Looking Inside Intel's Forthcoming 56 Core Sapphire Rapids Xeon CPU

Der8auer managed to lay hands (via eBay!) on a pre-release copy of Intel’s next generation high-end server chip, the Xeon Scalable “Sapphire Rapids” 56 core processor. This processor uses Intel’s new “tile” or “chiplet” architecture, with multiple chips interconnected via the Intel Embedded Multi-die Interconnect Bridge (EMIB), a 2.5-dimensional silicon interconnect layer to which individual tiles are bonded with insanely dense (55 micrometre pitch) bonding bumps. The architecture of the four processor tiles is similar to the consumer “Alder Lake” processors, but also includes the AVX-512 vector instruction set and the new Advanced Matrix Extensions (AMX), which is similar to the tensor core in a GPU and intended for machine learning applications.

The video shows what’s inside the package. If you believe that some of the most complex artefacts ever created by the human species should be treated with respect (if not reverence), this can be painful to watch, as the de-lidding does not go well and is particularly destructive.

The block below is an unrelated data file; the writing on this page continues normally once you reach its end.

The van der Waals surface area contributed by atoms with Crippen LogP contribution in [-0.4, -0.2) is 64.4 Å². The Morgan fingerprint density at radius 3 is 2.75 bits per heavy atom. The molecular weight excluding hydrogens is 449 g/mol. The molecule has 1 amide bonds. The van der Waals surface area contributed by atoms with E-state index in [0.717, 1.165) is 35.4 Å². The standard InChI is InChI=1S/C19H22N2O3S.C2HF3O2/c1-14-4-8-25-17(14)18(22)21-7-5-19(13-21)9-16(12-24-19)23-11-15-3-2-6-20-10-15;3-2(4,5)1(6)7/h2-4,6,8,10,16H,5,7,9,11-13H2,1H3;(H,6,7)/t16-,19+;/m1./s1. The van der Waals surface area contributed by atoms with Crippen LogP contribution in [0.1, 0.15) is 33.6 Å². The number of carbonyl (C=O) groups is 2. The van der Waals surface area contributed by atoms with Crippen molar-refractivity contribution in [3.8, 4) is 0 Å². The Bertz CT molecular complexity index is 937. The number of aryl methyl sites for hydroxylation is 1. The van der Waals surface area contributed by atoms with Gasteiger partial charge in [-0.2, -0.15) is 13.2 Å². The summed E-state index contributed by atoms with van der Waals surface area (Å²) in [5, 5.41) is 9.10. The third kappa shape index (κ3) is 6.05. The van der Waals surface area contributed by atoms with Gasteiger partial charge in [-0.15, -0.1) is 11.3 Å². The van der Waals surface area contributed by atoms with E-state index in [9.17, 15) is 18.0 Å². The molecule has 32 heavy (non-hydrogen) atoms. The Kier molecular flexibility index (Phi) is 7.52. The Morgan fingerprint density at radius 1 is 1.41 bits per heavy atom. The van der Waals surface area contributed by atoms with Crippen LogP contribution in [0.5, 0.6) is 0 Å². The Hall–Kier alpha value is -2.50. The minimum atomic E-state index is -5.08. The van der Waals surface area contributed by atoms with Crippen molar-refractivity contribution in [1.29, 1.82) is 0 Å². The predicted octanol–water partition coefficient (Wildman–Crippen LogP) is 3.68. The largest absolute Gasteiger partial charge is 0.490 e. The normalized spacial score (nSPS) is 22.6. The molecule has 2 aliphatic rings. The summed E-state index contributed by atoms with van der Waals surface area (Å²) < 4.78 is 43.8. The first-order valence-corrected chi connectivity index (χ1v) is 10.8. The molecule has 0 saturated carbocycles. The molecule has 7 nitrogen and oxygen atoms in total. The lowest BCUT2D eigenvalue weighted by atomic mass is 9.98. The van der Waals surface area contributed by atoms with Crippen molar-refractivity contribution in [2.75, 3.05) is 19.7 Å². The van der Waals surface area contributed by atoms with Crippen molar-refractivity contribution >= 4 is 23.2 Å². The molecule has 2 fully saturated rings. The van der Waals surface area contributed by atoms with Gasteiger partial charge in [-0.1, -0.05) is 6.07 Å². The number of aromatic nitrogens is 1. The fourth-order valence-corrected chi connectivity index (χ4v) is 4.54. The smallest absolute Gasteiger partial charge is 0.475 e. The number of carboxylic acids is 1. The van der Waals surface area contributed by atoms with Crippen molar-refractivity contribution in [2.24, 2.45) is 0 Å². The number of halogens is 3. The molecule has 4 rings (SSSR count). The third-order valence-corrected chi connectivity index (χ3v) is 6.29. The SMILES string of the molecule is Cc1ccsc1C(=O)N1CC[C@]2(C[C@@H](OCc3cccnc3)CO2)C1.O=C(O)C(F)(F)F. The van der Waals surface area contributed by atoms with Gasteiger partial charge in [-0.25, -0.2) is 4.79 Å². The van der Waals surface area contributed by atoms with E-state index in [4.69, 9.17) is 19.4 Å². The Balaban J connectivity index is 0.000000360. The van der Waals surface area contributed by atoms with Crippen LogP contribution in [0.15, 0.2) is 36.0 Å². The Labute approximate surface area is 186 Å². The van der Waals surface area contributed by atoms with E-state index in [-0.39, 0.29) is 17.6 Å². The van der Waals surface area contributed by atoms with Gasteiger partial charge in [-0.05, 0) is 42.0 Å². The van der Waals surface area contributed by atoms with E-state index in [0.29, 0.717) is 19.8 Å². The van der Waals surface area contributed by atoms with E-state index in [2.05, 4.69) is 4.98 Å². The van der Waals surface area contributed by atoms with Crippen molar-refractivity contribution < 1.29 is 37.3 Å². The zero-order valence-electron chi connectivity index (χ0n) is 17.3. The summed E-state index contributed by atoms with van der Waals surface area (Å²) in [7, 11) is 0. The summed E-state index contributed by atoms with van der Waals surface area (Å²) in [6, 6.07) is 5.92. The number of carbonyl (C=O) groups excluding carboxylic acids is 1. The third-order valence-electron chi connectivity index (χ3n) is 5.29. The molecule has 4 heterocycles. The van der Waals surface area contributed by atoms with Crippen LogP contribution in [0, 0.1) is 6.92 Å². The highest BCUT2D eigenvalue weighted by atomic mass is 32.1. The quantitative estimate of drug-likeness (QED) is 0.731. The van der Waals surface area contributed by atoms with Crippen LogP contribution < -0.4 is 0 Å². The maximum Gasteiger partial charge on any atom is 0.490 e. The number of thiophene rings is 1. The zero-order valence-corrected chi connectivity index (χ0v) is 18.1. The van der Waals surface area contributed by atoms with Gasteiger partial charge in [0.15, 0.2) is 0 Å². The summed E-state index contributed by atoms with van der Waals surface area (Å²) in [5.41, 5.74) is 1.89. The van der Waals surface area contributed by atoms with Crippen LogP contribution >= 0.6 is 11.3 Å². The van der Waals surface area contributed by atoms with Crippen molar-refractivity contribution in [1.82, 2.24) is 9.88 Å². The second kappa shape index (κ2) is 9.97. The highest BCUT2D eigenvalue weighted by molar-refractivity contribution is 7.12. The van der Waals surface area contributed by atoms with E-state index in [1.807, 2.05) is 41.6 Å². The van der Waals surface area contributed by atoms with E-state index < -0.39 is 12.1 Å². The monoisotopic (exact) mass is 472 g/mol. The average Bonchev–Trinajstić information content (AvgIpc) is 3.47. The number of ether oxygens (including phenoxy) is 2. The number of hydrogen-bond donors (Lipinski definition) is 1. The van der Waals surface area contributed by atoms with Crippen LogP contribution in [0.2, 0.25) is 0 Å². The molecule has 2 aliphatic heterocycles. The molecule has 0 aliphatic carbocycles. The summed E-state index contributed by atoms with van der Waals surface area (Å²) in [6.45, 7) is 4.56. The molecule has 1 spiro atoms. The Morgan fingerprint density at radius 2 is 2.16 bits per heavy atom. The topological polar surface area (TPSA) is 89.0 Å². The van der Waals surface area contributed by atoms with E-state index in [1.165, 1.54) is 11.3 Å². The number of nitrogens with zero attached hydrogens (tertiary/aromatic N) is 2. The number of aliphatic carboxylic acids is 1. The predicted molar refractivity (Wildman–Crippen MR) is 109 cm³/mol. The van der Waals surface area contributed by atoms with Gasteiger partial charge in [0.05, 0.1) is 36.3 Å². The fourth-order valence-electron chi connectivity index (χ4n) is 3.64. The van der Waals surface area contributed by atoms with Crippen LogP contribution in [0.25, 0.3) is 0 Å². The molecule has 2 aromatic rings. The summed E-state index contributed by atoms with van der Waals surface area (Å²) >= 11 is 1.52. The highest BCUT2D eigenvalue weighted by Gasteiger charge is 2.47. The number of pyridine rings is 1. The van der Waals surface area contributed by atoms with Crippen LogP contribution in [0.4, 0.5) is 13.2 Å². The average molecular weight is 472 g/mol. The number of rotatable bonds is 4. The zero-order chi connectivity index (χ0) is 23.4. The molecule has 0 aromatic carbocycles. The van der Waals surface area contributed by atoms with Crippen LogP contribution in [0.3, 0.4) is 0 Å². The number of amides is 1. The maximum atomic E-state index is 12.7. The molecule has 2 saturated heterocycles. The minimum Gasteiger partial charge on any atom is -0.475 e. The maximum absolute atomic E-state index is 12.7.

There are presently no motherboards available which support this chip’s socket, so it was not possible to determine whether this under-the-counter market exemplar was functional. It is just mindboggling that Intel has figured out how to make all of the multitude of minuscule inter-tile interconnects bond with 100% reliability at a mass-production scale. And just look at all of those connections on the outside of the package!

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Wow this is amazing stuff. I worked at Intel from 1997-2000. When I started, the Pentium 2 had recently released (this was peak ‘bunny suit’ era). It used the “Slot 1” design instead of ball-grid-array or pin-array for the CPU for 2 reasons – 1) getting the cache and CPU proper on the same die (they resided on separate dice at the time and were joined on the slot cartridge IIRC) and 2) creating a proprietary interface that could be patented so AMD chips couldn’t use the same motherboard (AMD came out with “Slot A”).

It was seeing the radical design of the AMD K6 that led to a side project that turned into the “Core” series of processors, and ended the superscalar Pentium IV line (that and the high power usage of the IV and the decreasing value of pipelining). Yay for competition!